Tuesday, November 20, 2007


There is an old saying that you have to spend money to make money. So so how is one expected to make the initial money needed to use in the multiplication of the rest? Photographers experience a similar predicament in regards to equipment. You have to work jobs to buy equipment; however, one needs the equipment to get the job. What is a so what is the solution?

The first piece of advice is to consider the borrow factor. When I shot film I was Nikon through and through. When it came time to move into the digital world my decision to make the move to Canon was based on three factors:

  1. I had sold my film gear a few years back for my wife's engagement ring ... yeah, I know - what can I say, she's worth it.
  2. In my own image tests (comes in handy working in a retail store with access to tons of cameras) showed me that Canon was giving me better image results at higher ISOs
  3. Most of my friends who are established photographers are Canon shooters
Number three was the difference maker for me. The ability to borrow gear meant I could focus more on the investment of the camera body and then save and invest in quality glass. If I had to do it all at once I would have ended up with a decent camera body and a crap kit lens. When making an SLR purchase one should always consider the borrow factor ... it is HUGE

In spite of the great ability to pester your friends for gear ... after a few times it starts to get uncomfortable. You will come to , as I have, the sad realization that you need to buy your own gear. So what is a photographer to do when they are short on green and need a lens? RENT IT.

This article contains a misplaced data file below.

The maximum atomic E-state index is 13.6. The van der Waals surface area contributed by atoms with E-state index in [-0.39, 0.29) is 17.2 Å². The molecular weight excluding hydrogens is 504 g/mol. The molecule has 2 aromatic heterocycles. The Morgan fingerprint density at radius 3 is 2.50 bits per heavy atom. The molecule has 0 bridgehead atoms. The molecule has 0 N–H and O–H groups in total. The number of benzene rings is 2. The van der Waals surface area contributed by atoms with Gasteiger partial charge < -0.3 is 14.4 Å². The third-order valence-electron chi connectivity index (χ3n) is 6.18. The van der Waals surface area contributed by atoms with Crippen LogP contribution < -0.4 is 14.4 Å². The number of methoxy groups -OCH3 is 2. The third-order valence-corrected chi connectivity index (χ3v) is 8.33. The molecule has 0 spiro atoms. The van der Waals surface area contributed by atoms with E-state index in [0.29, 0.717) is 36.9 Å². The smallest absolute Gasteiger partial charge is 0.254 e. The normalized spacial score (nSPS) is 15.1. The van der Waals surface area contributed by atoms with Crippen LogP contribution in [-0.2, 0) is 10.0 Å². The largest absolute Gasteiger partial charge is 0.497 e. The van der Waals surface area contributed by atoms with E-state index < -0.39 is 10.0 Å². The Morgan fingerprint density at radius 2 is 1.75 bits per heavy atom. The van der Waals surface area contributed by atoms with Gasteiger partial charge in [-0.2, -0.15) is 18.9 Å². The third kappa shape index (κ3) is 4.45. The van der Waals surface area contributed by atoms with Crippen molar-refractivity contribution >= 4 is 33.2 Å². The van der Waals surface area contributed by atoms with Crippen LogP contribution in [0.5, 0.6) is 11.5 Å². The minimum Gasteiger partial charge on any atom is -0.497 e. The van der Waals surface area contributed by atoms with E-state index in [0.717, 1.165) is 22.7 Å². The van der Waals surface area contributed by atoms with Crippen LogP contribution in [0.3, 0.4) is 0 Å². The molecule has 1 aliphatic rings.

There are TONS of rental sites out there - shoot, your local camera shop probably rents glass. However, if your shop is anything like mine , they are WAY over priced. Enter rentglass.com. I don't remember exactly how I found this place, but it is the best. Great pricing and super smooth system. First, you hop online and browse the selection (They carry Nikon and Canon). Next pick the lens you wan to rent and add it to your cart. When you are ready, place the order. A few days (exact time depends on your method of shipping) later a box shows up on your doorstep. Inside is the lens. You get the lens for a week (or however long you rented it for) and then when your time is up - slip it in the pre-paid, return shipping bag and drop it off at the nearest post office.
Rentals are generally between $30-$50 a week based on the price and type of lens you rent. You can even purchase insurance for $2.00-$3.00 so you know you are covered in case something happens. This was my first experience with rentglass .com and I can tell you I will be using them again - until I can afford ALL the glass I want ... so I am thinking that will be never. If you need better glass and can't afford to purchase it ... check out rentglass.com they won't let you down.

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